I have always stayed away from drugs, legal or otherwise, but they are a problem that we can’t ignore anymore. Recent events reveal the futility of drug prohibition. The massacre of the LeBaron fundamentalist Mormons in the Mexican border state of Sonora is a terrible tragedy. The large extended LeBaron families are descended from immigrants who fled to Mexico in the late 19th century to practice freely their religion which allows for polygamy or plural marriage, as the Mormons call it. The tragedy has made obvious the folly of the U.S. War on Drugs. This “war” is driven by the puritanical urge to police human behavior. In the context of religious liberty, which we see as one of our greatest achievements, it’s noteworthy that Mexico is much more tolerant of polygamy as a religious belief than the U.S. where it is outlawed. But we are spiritual descendants of the Puritans and we have a cultural trait that drives us to ban, prohibit, or make illegal anything seen as abhorrent, immoral and dangerous, even if there is insufficient evidence to justify the ban. This is why alcohol was made illegal during Prohibition and why there is now a wave of indignation and a movement to ban vaping. And this is why polygamy is illegal and why recreational drugs are illegal. We may abhor polygamy, but in our righteous wrath at the deaths of American women and children we have forgotten that polygamy was the reason that the American LeBarons chose to flee to Mexico. Our sense of moral superiority is so strong that there have been loud calls for a U.S. military intervention to destroy the drug gangs in Mexico. You may feel that this kind of thing would work both ways. Not so. Many of the dead in the recent El Paso Wal-Mart massacre were Mexican citizens from Ciudad Juarez, accustomed to visit El Paso for shopping. In response the Mexican government politely offered to help U.S. authorities fight the white supremacists who inspired the massacre. But the offer was rejected.
The slaughter of the innocents in Sonora was gruesome but maybe some good can come out of it. Maybe it will make us reevaluate our drug policies, as if the deaths of 150,000 Mexicans (a conservative estimate) since 2006, when the Mexican government at the insistence of the U.S. began its war on the cartels, were not enough to make us forsake our fruitless war on illegal drugs. The war in Mexico now has the character of a full-blown insurgency, with large swaths of the country under the control of the cartels, the often corrupt and ineffectual government having ceded authority to the stronger force. It is not a good thing to have a close neighbor in the throes of horrific violence. The war against the cartels will spread into our country and breed chaos and destruction. The disorder extends to Central America, causing the unending flow of migrants headed for our southern border.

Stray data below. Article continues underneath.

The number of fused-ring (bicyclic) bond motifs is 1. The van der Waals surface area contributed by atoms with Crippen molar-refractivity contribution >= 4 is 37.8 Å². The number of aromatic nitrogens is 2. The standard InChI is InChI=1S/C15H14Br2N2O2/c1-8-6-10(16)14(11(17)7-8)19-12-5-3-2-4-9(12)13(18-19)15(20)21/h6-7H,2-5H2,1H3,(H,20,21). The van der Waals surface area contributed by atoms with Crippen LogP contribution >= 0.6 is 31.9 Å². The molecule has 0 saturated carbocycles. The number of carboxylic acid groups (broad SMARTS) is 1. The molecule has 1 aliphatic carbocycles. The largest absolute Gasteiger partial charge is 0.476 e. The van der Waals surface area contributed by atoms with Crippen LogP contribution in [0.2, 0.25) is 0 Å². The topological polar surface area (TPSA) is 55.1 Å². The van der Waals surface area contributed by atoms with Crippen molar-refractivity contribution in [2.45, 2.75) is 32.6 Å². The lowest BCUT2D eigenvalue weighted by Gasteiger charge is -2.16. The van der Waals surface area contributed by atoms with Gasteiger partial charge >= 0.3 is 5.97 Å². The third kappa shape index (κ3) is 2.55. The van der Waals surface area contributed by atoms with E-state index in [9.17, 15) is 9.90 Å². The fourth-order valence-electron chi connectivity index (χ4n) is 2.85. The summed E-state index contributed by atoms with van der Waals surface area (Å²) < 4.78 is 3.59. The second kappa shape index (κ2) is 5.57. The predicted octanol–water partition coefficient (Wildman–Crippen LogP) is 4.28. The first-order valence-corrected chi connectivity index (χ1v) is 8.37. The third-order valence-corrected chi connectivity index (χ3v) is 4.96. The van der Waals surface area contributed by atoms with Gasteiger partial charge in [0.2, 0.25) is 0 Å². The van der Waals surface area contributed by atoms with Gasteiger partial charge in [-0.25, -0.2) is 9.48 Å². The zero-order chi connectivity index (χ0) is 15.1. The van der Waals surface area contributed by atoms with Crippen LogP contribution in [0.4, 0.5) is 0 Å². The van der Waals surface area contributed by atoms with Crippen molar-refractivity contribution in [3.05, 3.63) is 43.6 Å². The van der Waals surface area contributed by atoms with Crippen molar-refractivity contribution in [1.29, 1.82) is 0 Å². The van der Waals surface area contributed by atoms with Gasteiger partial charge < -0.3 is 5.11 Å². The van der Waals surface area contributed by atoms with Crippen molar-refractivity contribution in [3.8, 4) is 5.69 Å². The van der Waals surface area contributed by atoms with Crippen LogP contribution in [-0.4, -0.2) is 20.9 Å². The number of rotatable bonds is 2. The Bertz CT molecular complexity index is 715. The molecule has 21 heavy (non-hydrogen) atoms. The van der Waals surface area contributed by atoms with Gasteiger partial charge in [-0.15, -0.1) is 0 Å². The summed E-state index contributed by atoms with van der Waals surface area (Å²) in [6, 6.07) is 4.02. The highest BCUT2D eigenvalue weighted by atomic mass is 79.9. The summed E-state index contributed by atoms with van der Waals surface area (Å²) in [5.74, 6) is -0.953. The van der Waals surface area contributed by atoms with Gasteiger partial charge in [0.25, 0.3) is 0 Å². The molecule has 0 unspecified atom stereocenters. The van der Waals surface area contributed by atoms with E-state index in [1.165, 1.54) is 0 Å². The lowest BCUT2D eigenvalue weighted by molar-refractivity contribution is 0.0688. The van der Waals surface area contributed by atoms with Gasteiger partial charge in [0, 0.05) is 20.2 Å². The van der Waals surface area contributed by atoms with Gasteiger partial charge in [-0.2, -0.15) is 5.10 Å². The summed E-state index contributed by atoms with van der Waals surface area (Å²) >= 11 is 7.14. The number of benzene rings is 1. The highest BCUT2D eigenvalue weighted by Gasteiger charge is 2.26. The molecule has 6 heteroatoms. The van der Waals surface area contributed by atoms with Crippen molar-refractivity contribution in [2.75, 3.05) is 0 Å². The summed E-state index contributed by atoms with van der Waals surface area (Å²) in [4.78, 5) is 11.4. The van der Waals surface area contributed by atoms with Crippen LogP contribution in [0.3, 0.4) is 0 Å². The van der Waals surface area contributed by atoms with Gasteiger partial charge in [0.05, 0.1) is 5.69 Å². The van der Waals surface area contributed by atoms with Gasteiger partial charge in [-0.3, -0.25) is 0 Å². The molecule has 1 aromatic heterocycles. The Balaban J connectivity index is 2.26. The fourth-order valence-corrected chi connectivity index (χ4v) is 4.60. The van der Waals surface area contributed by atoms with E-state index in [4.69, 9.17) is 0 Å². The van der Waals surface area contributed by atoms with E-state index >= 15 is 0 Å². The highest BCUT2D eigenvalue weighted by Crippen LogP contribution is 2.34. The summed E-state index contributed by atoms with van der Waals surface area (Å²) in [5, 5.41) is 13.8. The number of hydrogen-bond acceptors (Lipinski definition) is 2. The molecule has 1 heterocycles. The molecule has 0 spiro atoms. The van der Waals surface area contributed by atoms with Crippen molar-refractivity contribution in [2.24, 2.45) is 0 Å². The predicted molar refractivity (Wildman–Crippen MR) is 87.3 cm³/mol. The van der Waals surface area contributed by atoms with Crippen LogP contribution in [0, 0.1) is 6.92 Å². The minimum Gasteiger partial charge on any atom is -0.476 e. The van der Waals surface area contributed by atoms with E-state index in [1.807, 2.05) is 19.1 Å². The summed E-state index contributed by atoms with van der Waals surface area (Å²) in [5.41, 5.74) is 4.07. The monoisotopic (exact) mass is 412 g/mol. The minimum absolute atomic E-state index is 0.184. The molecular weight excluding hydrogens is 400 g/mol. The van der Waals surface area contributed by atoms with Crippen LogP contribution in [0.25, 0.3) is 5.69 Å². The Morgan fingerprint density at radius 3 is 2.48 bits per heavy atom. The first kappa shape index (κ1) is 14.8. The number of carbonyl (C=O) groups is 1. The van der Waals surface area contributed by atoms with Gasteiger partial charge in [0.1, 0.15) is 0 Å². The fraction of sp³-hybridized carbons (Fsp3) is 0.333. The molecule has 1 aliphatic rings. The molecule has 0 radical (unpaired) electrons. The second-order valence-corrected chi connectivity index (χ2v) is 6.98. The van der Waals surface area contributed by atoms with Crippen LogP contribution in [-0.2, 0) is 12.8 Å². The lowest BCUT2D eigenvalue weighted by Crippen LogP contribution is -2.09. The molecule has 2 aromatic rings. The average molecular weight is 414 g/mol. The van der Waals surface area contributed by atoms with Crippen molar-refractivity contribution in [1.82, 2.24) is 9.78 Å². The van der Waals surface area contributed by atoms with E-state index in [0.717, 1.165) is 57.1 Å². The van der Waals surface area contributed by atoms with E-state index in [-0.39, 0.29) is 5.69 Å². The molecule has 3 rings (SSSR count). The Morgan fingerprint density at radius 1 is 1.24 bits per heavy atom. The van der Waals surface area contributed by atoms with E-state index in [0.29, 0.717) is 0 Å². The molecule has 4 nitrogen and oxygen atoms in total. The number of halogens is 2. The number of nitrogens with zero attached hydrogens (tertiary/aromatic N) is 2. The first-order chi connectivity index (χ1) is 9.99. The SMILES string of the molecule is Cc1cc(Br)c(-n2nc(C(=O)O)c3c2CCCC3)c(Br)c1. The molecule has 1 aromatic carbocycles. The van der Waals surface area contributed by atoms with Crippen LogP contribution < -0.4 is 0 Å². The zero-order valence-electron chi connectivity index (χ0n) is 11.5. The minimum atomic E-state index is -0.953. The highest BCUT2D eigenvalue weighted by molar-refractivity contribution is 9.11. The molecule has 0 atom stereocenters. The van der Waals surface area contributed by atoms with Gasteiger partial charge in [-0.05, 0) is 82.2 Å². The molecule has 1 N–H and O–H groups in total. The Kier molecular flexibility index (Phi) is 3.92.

We have not benefited from the huge expenditure of treasure and the spilling of blood. We know from their ubiquitous presence that the War on Drugs has not stopped the flow of cocaine, heroin, meth, marijuana, etc. into the U.S. But it has caused the incarceration of 500,000 Americans, with African Americans ten times more likely to be sent to state and federal prisons than whites. Fully 50% of federal prisoners and 16% of state prisoners are imprisoned on drug charges, at enormous expense to U.S. taxpayers. We incarcerate more women than any other country, meaning that we are in effect waging a war on women. 85% of women in prison are there on drug charges. Our constitutional due process rights and freedom from unlawful search and seizure are routinely violated by federal authorities who confiscate billions in asset forfeitures every year. Many police agencies have become addicted to easy money from asset forfeiture, leading to increased militarization of civilian police, never a good idea in a democracy. The police focus on the drug war and emphasis on tactics more suitable to urban warfare has led to a serious breakdown of communication and trust between law enforcement and local communities. This has made police work a far more dangerous occupation. And there are ripple effects. We have a deadly opioid epidemic in our drug-ridden society, with tens of thousands dead from legal doctor-prescribed pain-killers. But with the increased scrutiny on doctors and opioids, sufferers turn to the old stand-by, heroin, a cheaper alternative, further incentivizing the criminals in Mexico to supply this market. Thousands have died because people can easily overdose on heroin.
Let’s be honest. We have an insatiable appetite for drugs and the addictions they breed. Man-made laws cannot control this. There is a desire to get high, to slip into a drug-induced nirvana, to ease mental and emotional pain, to forget the daily grind of our hectic and often lonely lives. I have never used drugs, but I know drug tragedy from personal experience. My young nephew, a star student at Texas A&M and a proud member of the Corps of Cadets at that prestigious school, died of a heroin overdose. It was a terrible waste of a young life. My sister, his mother, is inconsolable. Sometimes late at night he appears in his ROTC uniform and says, “Please don’t forget me.”
Joe Barrera, Ph.D., is the former director of the Ethnic Studies Program at UCCS, a lecturer in U.S. Southwest history, and a combat veteran of the Vietnam War.